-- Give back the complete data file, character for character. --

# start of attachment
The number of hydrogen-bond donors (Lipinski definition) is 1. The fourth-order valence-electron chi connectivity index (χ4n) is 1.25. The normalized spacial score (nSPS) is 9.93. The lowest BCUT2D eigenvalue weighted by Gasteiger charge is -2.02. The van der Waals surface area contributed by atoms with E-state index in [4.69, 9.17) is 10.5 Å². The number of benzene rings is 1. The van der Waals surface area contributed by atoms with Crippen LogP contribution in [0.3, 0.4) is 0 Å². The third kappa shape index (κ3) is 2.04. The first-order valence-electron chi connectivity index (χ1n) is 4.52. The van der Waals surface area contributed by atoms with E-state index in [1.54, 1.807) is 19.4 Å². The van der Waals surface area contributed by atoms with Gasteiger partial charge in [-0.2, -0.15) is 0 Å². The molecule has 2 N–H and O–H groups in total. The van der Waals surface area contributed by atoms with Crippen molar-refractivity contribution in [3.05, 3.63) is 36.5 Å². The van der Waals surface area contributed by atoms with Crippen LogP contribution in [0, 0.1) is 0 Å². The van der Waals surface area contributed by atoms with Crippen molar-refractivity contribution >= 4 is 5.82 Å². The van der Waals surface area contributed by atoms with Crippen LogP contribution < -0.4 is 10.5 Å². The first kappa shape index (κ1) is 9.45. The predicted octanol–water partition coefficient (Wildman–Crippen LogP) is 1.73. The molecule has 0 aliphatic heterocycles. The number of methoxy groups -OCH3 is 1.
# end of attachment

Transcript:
The number of hydrogen-bond donors (Lipinski definition) is 1. The fourth-order valence-electron chi connectivity index (χ4n) is 1.25. The normalized spacial score (nSPS) is 9.93. The lowest BCUT2D eigenvalue weighted by Gasteiger charge is -2.02. The van der Waals surface area contributed by atoms with E-state index in [4.69, 9.17) is 10.5 Å². The number of benzene rings is 1. The van der Waals surface area contributed by atoms with Crippen LogP contribution in [0.3, 0.4) is 0 Å². The third kappa shape index (κ3) is 2.04. The first-order valence-electron chi connectivity index (χ1n) is 4.52. The van der Waals surface area contributed by atoms with E-state index in [1.54, 1.807) is 19.4 Å². The van der Waals surface area contributed by atoms with Gasteiger partial charge in [-0.2, -0.15) is 0 Å². The molecule has 2 N–H and O–H groups in total. The van der Waals surface area contributed by atoms with Crippen molar-refractivity contribution in [3.05, 3.63) is 36.5 Å². The van der Waals surface area contributed by atoms with Crippen LogP contribution in [0, 0.1) is 0 Å². The van der Waals surface area contributed by atoms with Crippen molar-refractivity contribution >= 4 is 5.82 Å². The van der Waals surface area contributed by atoms with Crippen LogP contribution < -0.4 is 10.5 Å². The first kappa shape index (κ1) is 9.45. The predicted octanol–water partition coefficient (Wildman–Crippen LogP) is 1.73. The molecule has 0 aliphatic heterocycles. The number of methoxy groups -OCH3 is 1.